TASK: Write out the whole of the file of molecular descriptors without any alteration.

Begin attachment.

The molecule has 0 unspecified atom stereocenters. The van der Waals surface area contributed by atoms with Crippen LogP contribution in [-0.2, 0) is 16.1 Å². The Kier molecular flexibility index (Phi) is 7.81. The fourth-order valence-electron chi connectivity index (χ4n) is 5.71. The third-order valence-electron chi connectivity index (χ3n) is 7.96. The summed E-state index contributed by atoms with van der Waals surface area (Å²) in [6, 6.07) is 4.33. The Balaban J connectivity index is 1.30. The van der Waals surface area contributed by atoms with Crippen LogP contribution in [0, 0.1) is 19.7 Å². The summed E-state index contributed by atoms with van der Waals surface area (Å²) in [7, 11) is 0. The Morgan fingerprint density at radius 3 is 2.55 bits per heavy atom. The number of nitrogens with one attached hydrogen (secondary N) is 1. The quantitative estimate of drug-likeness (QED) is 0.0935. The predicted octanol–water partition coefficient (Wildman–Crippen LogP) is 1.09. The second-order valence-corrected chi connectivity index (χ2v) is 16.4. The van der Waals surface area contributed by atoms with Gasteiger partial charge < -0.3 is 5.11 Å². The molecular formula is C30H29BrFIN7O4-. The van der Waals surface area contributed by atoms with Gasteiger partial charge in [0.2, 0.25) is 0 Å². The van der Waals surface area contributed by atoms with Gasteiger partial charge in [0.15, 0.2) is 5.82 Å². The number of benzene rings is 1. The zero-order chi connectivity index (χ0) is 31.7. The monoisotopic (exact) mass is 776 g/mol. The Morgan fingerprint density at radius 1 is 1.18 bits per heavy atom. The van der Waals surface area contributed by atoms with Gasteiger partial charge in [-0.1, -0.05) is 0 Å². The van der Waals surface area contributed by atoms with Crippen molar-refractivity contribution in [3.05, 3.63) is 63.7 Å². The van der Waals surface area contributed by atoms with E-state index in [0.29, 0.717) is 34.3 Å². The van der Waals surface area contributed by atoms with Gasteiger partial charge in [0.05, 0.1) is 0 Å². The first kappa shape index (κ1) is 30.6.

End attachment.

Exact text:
The molecule has 0 unspecified atom stereocenters. The van der Waals surface area contributed by atoms with Crippen LogP contribution in [-0.2, 0) is 16.1 Å². The Kier molecular flexibility index (Phi) is 7.81. The fourth-order valence-electron chi connectivity index (χ4n) is 5.71. The third-order valence-electron chi connectivity index (χ3n) is 7.96. The summed E-state index contributed by atoms with van der Waals surface area (Å²) in [6, 6.07) is 4.33. The Balaban J connectivity index is 1.30. The van der Waals surface area contributed by atoms with Crippen LogP contribution in [0, 0.1) is 19.7 Å². The summed E-state index contributed by atoms with van der Waals surface area (Å²) in [7, 11) is 0. The Morgan fingerprint density at radius 3 is 2.55 bits per heavy atom. The number of nitrogens with one attached hydrogen (secondary N) is 1. The quantitative estimate of drug-likeness (QED) is 0.0935. The predicted octanol–water partition coefficient (Wildman–Crippen LogP) is 1.09. The second-order valence-corrected chi connectivity index (χ2v) is 16.4. The van der Waals surface area contributed by atoms with Gasteiger partial charge < -0.3 is 5.11 Å². The molecular formula is C30H29BrFIN7O4-. The van der Waals surface area contributed by atoms with Gasteiger partial charge in [0.2, 0.25) is 0 Å². The van der Waals surface area contributed by atoms with Gasteiger partial charge in [0.15, 0.2) is 5.82 Å². The number of benzene rings is 1. The zero-order chi connectivity index (χ0) is 31.7. The monoisotopic (exact) mass is 776 g/mol. The Morgan fingerprint density at radius 1 is 1.18 bits per heavy atom. The van der Waals surface area contributed by atoms with Gasteiger partial charge in [-0.1, -0.05) is 0 Å². The van der Waals surface area contributed by atoms with Crippen molar-refractivity contribution in [3.05, 3.63) is 63.7 Å². The van der Waals surface area contributed by atoms with E-state index in [0.29, 0.717) is 34.3 Å². The van der Waals surface area contributed by atoms with Gasteiger partial charge in [0.05, 0.1) is 0 Å². The first kappa shape index (κ1) is 30.6.